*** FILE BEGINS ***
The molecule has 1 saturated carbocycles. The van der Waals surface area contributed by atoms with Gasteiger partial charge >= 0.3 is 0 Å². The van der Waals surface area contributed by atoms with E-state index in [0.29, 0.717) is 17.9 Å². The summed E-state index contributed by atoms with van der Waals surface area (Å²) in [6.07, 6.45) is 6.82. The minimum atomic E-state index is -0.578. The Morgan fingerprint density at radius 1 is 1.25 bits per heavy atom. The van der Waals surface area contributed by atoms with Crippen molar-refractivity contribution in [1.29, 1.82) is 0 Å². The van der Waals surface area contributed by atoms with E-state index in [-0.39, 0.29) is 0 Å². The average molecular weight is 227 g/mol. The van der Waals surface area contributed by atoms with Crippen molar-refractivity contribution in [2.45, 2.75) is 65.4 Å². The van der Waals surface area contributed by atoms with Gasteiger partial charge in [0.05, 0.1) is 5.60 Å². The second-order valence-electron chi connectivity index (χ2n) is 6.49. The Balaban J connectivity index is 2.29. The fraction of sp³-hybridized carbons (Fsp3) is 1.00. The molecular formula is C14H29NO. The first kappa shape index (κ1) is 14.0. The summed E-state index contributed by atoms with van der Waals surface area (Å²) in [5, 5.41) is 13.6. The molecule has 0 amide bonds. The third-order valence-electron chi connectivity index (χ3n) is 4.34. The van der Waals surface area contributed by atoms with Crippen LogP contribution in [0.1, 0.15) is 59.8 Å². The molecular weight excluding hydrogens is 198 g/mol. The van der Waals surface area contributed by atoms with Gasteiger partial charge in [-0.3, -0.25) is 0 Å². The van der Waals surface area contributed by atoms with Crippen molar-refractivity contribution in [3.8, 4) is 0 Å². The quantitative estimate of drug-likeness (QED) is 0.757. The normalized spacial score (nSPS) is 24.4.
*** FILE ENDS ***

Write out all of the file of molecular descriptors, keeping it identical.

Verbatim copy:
The molecule has 1 saturated carbocycles. The van der Waals surface area contributed by atoms with Gasteiger partial charge >= 0.3 is 0 Å². The van der Waals surface area contributed by atoms with E-state index in [0.29, 0.717) is 17.9 Å². The summed E-state index contributed by atoms with van der Waals surface area (Å²) in [6.07, 6.45) is 6.82. The minimum atomic E-state index is -0.578. The Morgan fingerprint density at radius 1 is 1.25 bits per heavy atom. The van der Waals surface area contributed by atoms with Crippen molar-refractivity contribution in [1.29, 1.82) is 0 Å². The van der Waals surface area contributed by atoms with E-state index in [-0.39, 0.29) is 0 Å². The average molecular weight is 227 g/mol. The van der Waals surface area contributed by atoms with Crippen molar-refractivity contribution in [2.45, 2.75) is 65.4 Å². The van der Waals surface area contributed by atoms with Gasteiger partial charge in [0.05, 0.1) is 5.60 Å². The second-order valence-electron chi connectivity index (χ2n) is 6.49. The Balaban J connectivity index is 2.29. The fraction of sp³-hybridized carbons (Fsp3) is 1.00. The molecular formula is C14H29NO. The first kappa shape index (κ1) is 14.0. The summed E-state index contributed by atoms with van der Waals surface area (Å²) in [5, 5.41) is 13.6. The molecule has 0 amide bonds. The third-order valence-electron chi connectivity index (χ3n) is 4.34. The van der Waals surface area contributed by atoms with Crippen LogP contribution in [0.1, 0.15) is 59.8 Å². The molecular weight excluding hydrogens is 198 g/mol. The van der Waals surface area contributed by atoms with Gasteiger partial charge in [-0.3, -0.25) is 0 Å². The van der Waals surface area contributed by atoms with Crippen molar-refractivity contribution in [3.8, 4) is 0 Å². The quantitative estimate of drug-likeness (QED) is 0.757. The normalized spacial score (nSPS) is 24.4.